The issue gets more complicated with the developments in Syria. While the government of Turkey is supporting pro-Barzani Kurds against pro-PKK Kurds in Syria, both parties remain in close contact with each other.

As has been seen, we will witness interesting and unpredictable developments in the forthcoming days. However, despite its heavy cost, Turkey can be said to have the flexibility, power to tolerate and ability to maneuver in crisis management.


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Blue Dotterel

6/17/2012 1:58:57 PM

Dario Kurd, I think the British had more to do with the lack of a Kurdish state than the Turks. Afterall, who created Iraq which had the largest population of Kurds? The British could have created a Kurdish state. They did not. Why? and of course the French created Syria. No Kurdish state there, either. Ataturk might have created a Turk-Kurd republic except that the Kurds were an incoherent group of backward tribes, speaking many, often mutually incomprehensible, dialects of Kurdish.

dario Kurd

6/15/2012 6:15:25 PM

US Observer Kurds was given the right of independance in 1921 by nations league (Which was like UN then) before establishment of Turkish republic..so Kurds were forced to be part of Turkey..since then Turks has only brought to kurds death and misery..so Kurds have every right to demand end of these crimes..now Kurds at least deserve autonomy is not an independant state.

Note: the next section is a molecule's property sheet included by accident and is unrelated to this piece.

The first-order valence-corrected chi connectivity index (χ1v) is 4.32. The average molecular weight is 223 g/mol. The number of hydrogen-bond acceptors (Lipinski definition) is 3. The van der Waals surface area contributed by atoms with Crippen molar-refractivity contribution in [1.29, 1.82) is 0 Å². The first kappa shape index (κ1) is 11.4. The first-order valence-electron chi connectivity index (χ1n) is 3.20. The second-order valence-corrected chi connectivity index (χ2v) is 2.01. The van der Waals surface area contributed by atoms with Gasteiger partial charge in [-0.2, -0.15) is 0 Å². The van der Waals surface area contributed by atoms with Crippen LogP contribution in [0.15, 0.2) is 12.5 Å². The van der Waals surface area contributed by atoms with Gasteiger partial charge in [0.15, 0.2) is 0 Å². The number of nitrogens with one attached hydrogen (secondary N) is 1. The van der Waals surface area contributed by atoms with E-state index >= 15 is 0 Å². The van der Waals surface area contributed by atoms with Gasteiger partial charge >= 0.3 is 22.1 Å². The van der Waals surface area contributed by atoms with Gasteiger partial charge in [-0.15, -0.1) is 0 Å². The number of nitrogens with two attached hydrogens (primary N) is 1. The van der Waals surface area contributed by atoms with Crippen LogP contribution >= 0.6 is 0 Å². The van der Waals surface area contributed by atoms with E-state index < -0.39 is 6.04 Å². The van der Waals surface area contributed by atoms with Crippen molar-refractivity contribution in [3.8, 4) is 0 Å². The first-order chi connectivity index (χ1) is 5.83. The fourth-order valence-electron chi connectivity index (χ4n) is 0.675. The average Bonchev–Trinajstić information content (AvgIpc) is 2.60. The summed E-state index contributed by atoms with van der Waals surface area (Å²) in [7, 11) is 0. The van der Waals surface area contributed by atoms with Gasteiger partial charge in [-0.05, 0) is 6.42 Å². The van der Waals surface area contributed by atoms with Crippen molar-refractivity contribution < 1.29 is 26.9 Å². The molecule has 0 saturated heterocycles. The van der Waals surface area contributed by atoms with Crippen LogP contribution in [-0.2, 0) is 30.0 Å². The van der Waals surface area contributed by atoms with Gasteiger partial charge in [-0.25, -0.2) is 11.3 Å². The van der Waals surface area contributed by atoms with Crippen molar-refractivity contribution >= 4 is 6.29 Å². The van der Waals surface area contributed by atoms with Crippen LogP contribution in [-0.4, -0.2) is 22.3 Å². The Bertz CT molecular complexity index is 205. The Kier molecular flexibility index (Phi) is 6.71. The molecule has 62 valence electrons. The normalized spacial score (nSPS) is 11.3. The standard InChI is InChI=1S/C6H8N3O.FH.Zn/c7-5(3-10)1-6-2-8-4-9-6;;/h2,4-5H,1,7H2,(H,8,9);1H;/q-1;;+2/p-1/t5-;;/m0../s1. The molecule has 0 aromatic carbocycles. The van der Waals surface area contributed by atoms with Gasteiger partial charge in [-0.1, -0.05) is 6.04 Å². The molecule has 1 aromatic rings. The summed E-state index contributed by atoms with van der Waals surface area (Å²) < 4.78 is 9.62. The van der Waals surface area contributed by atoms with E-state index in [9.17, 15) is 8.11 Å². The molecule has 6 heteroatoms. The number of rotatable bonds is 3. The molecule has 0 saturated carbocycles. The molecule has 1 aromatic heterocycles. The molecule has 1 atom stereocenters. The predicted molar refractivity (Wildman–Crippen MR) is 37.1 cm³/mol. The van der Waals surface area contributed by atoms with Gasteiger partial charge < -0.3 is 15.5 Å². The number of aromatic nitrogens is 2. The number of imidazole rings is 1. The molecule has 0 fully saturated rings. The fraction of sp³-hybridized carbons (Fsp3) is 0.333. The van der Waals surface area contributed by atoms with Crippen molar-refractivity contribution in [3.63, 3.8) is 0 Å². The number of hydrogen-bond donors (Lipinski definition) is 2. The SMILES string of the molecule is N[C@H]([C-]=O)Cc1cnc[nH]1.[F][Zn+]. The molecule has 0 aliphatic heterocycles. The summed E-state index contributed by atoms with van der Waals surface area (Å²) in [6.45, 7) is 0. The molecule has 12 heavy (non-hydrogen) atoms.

US Observer

6/14/2012 9:31:05 PM

There are many reasons they have not been eliminated, none of which means all Kurds support the PKK. Just because many want more freedom with their culture, does not mean they support terrorists or call for Turkey to relinquish its sovereignty I don't disagree, dialogue is important.

Doctor Osmanov

6/14/2012 5:48:50 PM

US observer if so many Kurds are happy to live in Turkey then how come PKK have not been eliminated for over 30 years? PKK would not exist if it was not for the support of the people. Most of the PKK are people that have lost everything and wants to give their lives to change the situation. For example in ULUDERE 34 civilians were murdered. Don't you think that most of their relatives will seek PKK to support them financially or even join them? Only way is through dialogue.

US Observer

6/14/2012 3:08:50 PM

He does not call Kurds terrosit, he calls the PKK terroists...which they are! Many Kurds are happy to live in Turkey and have no issue Mr Somalia.

dogan kemal ileri

6/14/2012 5:09:44 AM

The end is nigh for the PKK.They are out of date.Redundant.Lay down your arms and get political you can achieve far more for the Kurdish citizens of Turkiye.

MR Somalia

6/14/2012 4:30:17 AM

PM Erdogan is contradicting himself when he calls them "terrorist" but at the same time realizes in fact they are fighting for a course and hopes allowing Kurdish language as an elective might simmer some tensions down. You can't call people terrorist yet give in and negotiate. It's wrong to label the Kurdish course terrorist; a word only used in Washington and Tel Aviv to colonize and oppress others. Rebel would be the right word.